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Sir - Referring to Mr. Wilson’s letter of November 15 last, published in the December issue, page 483, I have pleasure in replying to the points raised by him.
THE CHAIRMAN, Mr. R. H. Stanger (Vice-President), in proposing a vote of thanks to Mr. Gueritte for his paper, said that, although he had not been closely connected with the problem of the design of cooling towers of reinforced concrete, he had had to test, some of the materials used in their construction, and could testify to the excellence of those materials. As one who had had to work at heights of 80 ft. or so on a 9-inch plank when serving his t.ime, and knowing how uncomfortable one could feel under such circumstances, he was particularly appreciative of the ingenious manner by which the scaffolding was erected on the insides of the towers, as described in the paper.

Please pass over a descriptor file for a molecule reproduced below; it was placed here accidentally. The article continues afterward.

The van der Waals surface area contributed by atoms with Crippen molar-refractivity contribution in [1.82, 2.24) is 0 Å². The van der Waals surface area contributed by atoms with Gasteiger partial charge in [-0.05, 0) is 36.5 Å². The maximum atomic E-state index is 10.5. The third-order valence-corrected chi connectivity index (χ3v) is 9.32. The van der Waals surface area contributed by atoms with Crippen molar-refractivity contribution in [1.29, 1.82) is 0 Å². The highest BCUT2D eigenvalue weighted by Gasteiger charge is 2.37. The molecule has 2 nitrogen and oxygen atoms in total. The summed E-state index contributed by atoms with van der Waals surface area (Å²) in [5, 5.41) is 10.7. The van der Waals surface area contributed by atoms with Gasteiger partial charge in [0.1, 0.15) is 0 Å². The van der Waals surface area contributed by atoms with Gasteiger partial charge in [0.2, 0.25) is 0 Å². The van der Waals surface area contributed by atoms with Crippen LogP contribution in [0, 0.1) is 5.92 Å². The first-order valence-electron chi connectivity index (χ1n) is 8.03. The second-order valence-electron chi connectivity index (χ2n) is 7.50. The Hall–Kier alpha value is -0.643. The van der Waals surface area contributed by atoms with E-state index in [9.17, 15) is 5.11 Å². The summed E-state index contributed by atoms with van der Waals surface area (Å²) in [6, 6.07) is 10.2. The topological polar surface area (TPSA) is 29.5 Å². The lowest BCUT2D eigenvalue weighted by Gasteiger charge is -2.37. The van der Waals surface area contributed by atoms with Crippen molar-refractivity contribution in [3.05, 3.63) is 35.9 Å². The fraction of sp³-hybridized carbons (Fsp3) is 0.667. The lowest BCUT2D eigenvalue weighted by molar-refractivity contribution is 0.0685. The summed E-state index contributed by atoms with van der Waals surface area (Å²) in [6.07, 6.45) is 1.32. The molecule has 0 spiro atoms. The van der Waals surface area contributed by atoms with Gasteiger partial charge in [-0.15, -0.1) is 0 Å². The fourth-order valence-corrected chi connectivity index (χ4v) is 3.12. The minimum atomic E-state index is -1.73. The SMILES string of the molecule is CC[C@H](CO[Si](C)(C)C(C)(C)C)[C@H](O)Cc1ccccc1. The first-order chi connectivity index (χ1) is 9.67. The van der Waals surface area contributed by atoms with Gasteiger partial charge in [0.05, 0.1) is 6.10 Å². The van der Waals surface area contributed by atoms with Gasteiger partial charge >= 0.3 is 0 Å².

1. Haulage Data. Haulage on Permanent Ways. Erman, quoted by Petrie("Descriptive Sociology")states that "when blocks of moderate size had to be conveyed along comparitively good roads, oxen were harnessed into the sledge. However, ... men were employed for this heavy work." D. Davidson